Author Affiliations: The Alerion Institute,
North Garden, Va (Dr Moses); The Boston Consulting Group, Bethesda, Md (Dr
Moses and Mr Matheson); The Massachusetts General Hospital and Harvard Medical
School, Boston, Mass (Dr Thier).
Over the past decade, many observers predicted the demise of the academic
medical center (AMC) due to competition from community hospitals and physicians,
fragile finances, inefficiency, and organizational complexity. In 2004, we
interviewed 23 AMC and community hospital administrators to determine why
those predictions have proven unfounded, learn the leaders’ current
concerns and priorities, and to identify desirable changes. Chief concerns
were reimbursement uncertainty, federal research policy, ineffective internal
decision-making, and clinical quality (mentioned in more than 75% of interviews).
Priorities included ensuring sufficient investment capital, revising undergraduate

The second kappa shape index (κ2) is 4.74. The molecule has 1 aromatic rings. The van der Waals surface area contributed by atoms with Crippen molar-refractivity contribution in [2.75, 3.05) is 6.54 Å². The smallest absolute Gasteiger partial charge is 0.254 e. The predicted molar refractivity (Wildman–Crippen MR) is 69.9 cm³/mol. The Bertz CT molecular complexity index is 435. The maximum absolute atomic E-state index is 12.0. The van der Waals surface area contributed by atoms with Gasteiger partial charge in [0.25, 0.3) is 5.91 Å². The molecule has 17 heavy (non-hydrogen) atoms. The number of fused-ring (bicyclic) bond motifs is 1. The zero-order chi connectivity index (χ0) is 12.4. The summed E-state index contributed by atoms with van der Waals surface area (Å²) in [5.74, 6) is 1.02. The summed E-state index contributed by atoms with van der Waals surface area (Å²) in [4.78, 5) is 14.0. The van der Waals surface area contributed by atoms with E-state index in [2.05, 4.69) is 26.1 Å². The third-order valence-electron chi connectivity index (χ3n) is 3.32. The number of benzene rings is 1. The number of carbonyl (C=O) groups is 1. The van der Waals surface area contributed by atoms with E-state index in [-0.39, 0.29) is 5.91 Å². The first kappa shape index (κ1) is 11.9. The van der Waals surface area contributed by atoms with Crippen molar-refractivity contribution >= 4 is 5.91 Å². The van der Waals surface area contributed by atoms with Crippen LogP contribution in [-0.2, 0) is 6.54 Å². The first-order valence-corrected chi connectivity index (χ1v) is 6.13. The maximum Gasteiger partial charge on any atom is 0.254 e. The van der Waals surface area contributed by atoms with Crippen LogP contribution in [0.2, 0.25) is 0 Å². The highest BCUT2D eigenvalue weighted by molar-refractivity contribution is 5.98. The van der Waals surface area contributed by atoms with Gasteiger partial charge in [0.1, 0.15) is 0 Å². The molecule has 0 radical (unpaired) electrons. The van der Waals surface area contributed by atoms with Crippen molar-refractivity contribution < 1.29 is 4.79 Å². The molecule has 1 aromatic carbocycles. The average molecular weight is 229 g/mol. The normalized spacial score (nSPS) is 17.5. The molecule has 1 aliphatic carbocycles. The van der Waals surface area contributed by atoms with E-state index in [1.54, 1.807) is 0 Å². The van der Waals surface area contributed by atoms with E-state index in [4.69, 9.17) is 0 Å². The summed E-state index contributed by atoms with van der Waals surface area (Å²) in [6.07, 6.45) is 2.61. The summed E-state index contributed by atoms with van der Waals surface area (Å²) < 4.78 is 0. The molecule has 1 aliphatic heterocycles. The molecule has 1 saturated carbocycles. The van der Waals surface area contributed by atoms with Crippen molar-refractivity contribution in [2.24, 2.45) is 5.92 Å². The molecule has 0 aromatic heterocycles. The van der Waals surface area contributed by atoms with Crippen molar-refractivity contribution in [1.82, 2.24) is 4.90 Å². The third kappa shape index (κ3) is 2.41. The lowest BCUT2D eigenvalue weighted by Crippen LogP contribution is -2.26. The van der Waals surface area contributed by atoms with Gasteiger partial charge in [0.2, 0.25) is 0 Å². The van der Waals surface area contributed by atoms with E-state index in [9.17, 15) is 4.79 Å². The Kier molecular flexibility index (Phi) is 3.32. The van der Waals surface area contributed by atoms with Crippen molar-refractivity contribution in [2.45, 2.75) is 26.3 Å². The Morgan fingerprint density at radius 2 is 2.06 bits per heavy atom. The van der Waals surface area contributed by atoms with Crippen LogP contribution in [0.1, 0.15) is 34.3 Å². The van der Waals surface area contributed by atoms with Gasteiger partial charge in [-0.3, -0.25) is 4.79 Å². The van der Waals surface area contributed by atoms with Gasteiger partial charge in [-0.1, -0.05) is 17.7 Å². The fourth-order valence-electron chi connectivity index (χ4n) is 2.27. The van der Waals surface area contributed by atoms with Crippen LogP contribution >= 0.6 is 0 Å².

and graduate curricula, strengthening ties with physicians and community hospitals,
attracting faculty, and meeting regulatory requirements. We advocate that
the AMC: (1) modify the research model to allow greater collaboration with
institutions and researchers; (2) enhance free and open export of new and
proven clinical techniques and knowledge; (3) devote greater attention to
meeting patients’ increasing needs for counsel and guidance, not just
intervention, given the plethora of complex new technologies and their promotion
in the popular media; and (4) simplify their organizations. To accomplish
this, it is desirable for future leaders to gain experience outside the AMC,
and for faculty and institutions to be less inwardly focused and more attentive
to preserving the public’s trust.
Moses H, Thier SO, Matheson DHM. Why Have Academic Medical Centers Survived? JAMA. 2005;293(12):1495–1500. doi:https://doi.org/10.1001/jama.293.12.1495
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